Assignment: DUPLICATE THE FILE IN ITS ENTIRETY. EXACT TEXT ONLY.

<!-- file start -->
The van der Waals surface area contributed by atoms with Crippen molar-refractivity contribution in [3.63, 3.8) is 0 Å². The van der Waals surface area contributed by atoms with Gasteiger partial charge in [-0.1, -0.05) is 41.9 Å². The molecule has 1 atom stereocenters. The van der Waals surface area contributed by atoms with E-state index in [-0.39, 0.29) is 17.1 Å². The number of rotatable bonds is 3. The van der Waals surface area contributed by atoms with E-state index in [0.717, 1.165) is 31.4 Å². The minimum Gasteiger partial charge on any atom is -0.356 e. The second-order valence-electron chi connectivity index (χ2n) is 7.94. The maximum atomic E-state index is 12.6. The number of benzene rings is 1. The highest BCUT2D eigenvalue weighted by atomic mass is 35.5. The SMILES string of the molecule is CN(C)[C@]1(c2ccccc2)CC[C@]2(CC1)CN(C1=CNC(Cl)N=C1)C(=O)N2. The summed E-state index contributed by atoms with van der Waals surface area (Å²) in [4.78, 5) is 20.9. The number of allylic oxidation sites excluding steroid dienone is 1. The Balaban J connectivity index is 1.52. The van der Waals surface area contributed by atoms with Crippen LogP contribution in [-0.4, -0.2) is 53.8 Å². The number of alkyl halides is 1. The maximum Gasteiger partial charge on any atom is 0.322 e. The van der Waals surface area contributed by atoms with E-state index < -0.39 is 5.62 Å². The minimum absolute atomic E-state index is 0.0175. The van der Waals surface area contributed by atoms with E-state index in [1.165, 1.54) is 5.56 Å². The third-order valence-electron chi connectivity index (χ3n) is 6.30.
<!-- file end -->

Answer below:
The van der Waals surface area contributed by atoms with Crippen molar-refractivity contribution in [3.63, 3.8) is 0 Å². The van der Waals surface area contributed by atoms with Gasteiger partial charge in [-0.1, -0.05) is 41.9 Å². The molecule has 1 atom stereocenters. The van der Waals surface area contributed by atoms with E-state index in [-0.39, 0.29) is 17.1 Å². The number of rotatable bonds is 3. The van der Waals surface area contributed by atoms with E-state index in [0.717, 1.165) is 31.4 Å². The minimum Gasteiger partial charge on any atom is -0.356 e. The second-order valence-electron chi connectivity index (χ2n) is 7.94. The maximum atomic E-state index is 12.6. The number of benzene rings is 1. The highest BCUT2D eigenvalue weighted by atomic mass is 35.5. The SMILES string of the molecule is CN(C)[C@]1(c2ccccc2)CC[C@]2(CC1)CN(C1=CNC(Cl)N=C1)C(=O)N2. The summed E-state index contributed by atoms with van der Waals surface area (Å²) in [4.78, 5) is 20.9. The number of allylic oxidation sites excluding steroid dienone is 1. The Balaban J connectivity index is 1.52. The van der Waals surface area contributed by atoms with Crippen LogP contribution in [-0.4, -0.2) is 53.8 Å². The number of alkyl halides is 1. The maximum Gasteiger partial charge on any atom is 0.322 e. The van der Waals surface area contributed by atoms with E-state index < -0.39 is 5.62 Å². The minimum absolute atomic E-state index is 0.0175. The van der Waals surface area contributed by atoms with E-state index in [1.165, 1.54) is 5.56 Å². The third-order valence-electron chi connectivity index (χ3n) is 6.30.